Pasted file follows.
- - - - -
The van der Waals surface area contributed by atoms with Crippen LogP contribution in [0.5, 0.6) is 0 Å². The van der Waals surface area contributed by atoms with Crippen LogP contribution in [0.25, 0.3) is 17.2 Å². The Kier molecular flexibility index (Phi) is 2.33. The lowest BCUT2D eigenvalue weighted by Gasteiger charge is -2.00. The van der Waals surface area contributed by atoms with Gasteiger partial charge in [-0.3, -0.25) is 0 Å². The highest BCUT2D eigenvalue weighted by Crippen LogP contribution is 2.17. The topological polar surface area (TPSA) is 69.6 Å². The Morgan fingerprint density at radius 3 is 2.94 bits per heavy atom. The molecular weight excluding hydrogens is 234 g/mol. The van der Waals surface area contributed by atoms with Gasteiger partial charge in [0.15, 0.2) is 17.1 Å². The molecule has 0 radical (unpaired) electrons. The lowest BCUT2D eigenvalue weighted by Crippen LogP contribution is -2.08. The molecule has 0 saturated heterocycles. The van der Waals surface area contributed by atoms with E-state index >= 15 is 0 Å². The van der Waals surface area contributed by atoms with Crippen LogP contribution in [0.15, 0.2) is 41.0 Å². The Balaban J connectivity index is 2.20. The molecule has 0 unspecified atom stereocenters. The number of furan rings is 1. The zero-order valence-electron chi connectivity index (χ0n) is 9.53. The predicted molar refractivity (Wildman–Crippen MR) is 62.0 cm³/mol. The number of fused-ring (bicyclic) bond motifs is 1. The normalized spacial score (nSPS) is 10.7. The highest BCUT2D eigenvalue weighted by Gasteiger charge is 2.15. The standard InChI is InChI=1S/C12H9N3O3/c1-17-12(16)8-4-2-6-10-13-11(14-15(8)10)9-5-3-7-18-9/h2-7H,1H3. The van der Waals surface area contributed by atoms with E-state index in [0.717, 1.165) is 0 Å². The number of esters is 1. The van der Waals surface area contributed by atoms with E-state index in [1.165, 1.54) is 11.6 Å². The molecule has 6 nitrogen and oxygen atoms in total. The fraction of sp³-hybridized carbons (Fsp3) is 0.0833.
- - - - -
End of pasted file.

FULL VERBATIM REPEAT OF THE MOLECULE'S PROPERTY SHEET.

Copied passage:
The van der Waals surface area contributed by atoms with Crippen LogP contribution in [0.5, 0.6) is 0 Å². The van der Waals surface area contributed by atoms with Crippen LogP contribution in [0.25, 0.3) is 17.2 Å². The Kier molecular flexibility index (Phi) is 2.33. The lowest BCUT2D eigenvalue weighted by Gasteiger charge is -2.00. The van der Waals surface area contributed by atoms with Gasteiger partial charge in [-0.3, -0.25) is 0 Å². The highest BCUT2D eigenvalue weighted by Crippen LogP contribution is 2.17. The topological polar surface area (TPSA) is 69.6 Å². The Morgan fingerprint density at radius 3 is 2.94 bits per heavy atom. The molecular weight excluding hydrogens is 234 g/mol. The van der Waals surface area contributed by atoms with Gasteiger partial charge in [0.15, 0.2) is 17.1 Å². The molecule has 0 radical (unpaired) electrons. The lowest BCUT2D eigenvalue weighted by Crippen LogP contribution is -2.08. The molecule has 0 saturated heterocycles. The van der Waals surface area contributed by atoms with E-state index >= 15 is 0 Å². The van der Waals surface area contributed by atoms with Crippen LogP contribution in [0.15, 0.2) is 41.0 Å². The Balaban J connectivity index is 2.20. The molecule has 0 unspecified atom stereocenters. The number of furan rings is 1. The zero-order valence-electron chi connectivity index (χ0n) is 9.53. The predicted molar refractivity (Wildman–Crippen MR) is 62.0 cm³/mol. The number of fused-ring (bicyclic) bond motifs is 1. The normalized spacial score (nSPS) is 10.7. The highest BCUT2D eigenvalue weighted by Gasteiger charge is 2.15. The standard InChI is InChI=1S/C12H9N3O3/c1-17-12(16)8-4-2-6-10-13-11(14-15(8)10)9-5-3-7-18-9/h2-7H,1H3. The van der Waals surface area contributed by atoms with E-state index in [0.717, 1.165) is 0 Å². The number of esters is 1. The van der Waals surface area contributed by atoms with E-state index in [1.165, 1.54) is 11.6 Å². The molecule has 6 nitrogen and oxygen atoms in total. The fraction of sp³-hybridized carbons (Fsp3) is 0.0833.